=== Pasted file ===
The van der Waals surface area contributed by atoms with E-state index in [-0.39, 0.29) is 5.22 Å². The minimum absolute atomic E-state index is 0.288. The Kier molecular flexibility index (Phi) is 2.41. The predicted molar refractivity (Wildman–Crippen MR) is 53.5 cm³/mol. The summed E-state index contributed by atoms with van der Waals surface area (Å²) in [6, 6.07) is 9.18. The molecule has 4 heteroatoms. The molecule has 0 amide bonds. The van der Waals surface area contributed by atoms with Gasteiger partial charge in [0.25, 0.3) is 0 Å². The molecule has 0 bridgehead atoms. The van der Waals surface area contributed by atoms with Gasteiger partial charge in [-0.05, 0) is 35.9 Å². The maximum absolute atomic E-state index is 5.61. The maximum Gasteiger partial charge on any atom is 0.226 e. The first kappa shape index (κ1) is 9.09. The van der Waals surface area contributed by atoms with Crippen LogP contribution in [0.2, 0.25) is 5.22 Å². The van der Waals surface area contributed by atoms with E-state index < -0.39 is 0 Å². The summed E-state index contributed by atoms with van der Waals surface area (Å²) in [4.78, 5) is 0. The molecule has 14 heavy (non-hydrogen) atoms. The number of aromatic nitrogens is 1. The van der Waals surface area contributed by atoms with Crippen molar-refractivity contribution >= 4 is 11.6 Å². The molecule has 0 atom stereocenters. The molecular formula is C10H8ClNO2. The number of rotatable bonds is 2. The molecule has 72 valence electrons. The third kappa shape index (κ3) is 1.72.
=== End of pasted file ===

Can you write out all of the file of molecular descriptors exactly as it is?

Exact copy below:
The van der Waals surface area contributed by atoms with E-state index in [-0.39, 0.29) is 5.22 Å². The minimum absolute atomic E-state index is 0.288. The Kier molecular flexibility index (Phi) is 2.41. The predicted molar refractivity (Wildman–Crippen MR) is 53.5 cm³/mol. The summed E-state index contributed by atoms with van der Waals surface area (Å²) in [6, 6.07) is 9.18. The molecule has 4 heteroatoms. The molecule has 0 amide bonds. The van der Waals surface area contributed by atoms with Gasteiger partial charge in [0.25, 0.3) is 0 Å². The molecule has 0 bridgehead atoms. The van der Waals surface area contributed by atoms with Gasteiger partial charge in [-0.05, 0) is 35.9 Å². The maximum absolute atomic E-state index is 5.61. The maximum Gasteiger partial charge on any atom is 0.226 e. The first kappa shape index (κ1) is 9.09. The van der Waals surface area contributed by atoms with Crippen LogP contribution in [0.2, 0.25) is 5.22 Å². The van der Waals surface area contributed by atoms with E-state index < -0.39 is 0 Å². The summed E-state index contributed by atoms with van der Waals surface area (Å²) in [4.78, 5) is 0. The molecule has 14 heavy (non-hydrogen) atoms. The number of aromatic nitrogens is 1. The van der Waals surface area contributed by atoms with Crippen molar-refractivity contribution >= 4 is 11.6 Å². The molecule has 0 atom stereocenters. The molecular formula is C10H8ClNO2. The number of rotatable bonds is 2. The molecule has 72 valence electrons. The third kappa shape index (κ3) is 1.72.